Buying Land and Building in Nicaragua

This might just be one of the most commonly asked questions we get from friends, family, and fellow travelers passing through. And, look, we get it! In some ways it seems like this far fetched, seemingly impossible feat (to buy and build abroad, that is). 

The good news is that we’re here to tell you that it’s really not. 

Here are the top tips we have in the process:

Buy Local

We did NOT buy local, as our land was already owned by a forge in real estate company. This was because we didn’t have the information we’re about to share with you now, AND we fell in love with this particular piece of land.

The thing with buying local is that you will not only get a better deal, but you will also be putting the money directly in a local’s pocket instead of a foreign buyer. All you need to do is ask around if anyone has an land for sale, because most families have HUGE lots they’re willing to sell little slices of here and there.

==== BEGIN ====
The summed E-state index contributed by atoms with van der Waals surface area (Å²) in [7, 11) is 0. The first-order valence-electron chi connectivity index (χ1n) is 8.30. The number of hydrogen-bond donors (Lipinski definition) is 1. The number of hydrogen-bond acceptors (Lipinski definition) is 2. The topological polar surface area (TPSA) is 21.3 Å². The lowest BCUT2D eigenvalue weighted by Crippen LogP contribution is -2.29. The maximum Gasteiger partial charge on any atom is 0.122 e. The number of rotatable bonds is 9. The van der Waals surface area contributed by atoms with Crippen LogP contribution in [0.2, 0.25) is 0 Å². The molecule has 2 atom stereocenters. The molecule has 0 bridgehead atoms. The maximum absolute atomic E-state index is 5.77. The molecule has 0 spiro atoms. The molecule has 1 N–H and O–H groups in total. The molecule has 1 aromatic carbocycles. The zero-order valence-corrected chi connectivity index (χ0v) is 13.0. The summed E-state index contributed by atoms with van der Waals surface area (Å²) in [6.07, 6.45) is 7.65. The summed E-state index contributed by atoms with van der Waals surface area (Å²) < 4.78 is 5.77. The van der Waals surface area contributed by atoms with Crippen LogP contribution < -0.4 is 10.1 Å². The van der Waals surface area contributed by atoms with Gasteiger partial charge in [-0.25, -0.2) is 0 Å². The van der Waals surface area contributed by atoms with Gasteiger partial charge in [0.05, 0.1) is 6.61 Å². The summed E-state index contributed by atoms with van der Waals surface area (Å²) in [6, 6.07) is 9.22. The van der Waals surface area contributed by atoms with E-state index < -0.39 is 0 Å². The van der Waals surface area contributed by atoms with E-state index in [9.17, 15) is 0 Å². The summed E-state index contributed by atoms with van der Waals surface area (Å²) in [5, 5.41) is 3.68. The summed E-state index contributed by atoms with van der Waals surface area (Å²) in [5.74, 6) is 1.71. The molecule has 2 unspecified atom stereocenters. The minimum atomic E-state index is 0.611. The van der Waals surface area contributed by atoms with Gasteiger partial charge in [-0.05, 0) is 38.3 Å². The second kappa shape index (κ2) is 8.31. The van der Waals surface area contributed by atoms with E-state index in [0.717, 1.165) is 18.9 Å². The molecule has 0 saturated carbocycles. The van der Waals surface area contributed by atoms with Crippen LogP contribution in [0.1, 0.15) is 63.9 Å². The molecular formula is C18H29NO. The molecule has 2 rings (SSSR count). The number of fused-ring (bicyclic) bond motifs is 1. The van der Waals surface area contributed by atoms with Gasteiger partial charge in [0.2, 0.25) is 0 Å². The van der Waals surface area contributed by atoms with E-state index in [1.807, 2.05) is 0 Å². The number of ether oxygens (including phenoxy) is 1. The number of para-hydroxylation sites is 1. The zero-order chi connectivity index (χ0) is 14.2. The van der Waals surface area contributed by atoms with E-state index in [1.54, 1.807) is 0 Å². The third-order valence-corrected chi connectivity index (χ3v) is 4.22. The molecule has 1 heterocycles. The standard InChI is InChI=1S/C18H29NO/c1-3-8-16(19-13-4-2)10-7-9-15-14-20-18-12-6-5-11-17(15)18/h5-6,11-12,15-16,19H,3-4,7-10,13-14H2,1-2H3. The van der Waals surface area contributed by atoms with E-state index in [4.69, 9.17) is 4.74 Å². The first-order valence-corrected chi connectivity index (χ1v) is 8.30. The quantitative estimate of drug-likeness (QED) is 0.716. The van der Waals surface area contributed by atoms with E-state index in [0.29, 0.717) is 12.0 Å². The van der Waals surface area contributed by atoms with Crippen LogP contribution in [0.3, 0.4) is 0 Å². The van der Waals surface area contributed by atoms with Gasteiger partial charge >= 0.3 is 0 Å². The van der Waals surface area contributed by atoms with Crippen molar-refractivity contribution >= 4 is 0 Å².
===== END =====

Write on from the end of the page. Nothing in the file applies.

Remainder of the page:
Electric, Water, Accessibility

These are three extremely important things to consider if you find a piece of land you love. Ask where you’ll be running electricity from, and the cost. 

Ask if there’s well access on the land, and be prepared for a BIG cost (about $25k). And then check about the road access. Is it a shared road? If so, who do you share with? Do you have to buy an easement from your neighbor so you can access your land?

You’ll also want to check out your phone service in the area. If you’re like us, and you work online, then it’s good to know what the service is like. Our place has NO service, so we had to put in our own 50 ft Wifi tower. These are costs you’ll want to be aware of before committing. 

Lawyer and Title

DO NOT SIGN ANYTHING WITHOUT A LAWYER TO LOOK OVER EVERYTHING! This will ensure everything goes smoothly, and is well worth the small fee. You’ll specifically want the lawyer to look over the title to make sure it’s “clean,” and easily transferrable to you. 

You’ll also want to make sure that EVERYONE on the land title (because oftentimes an entire family, or groups of siblings own one piece) has signed over their rights to the land, because even if just ONE person hasn’t, then it won’t fully be in your name.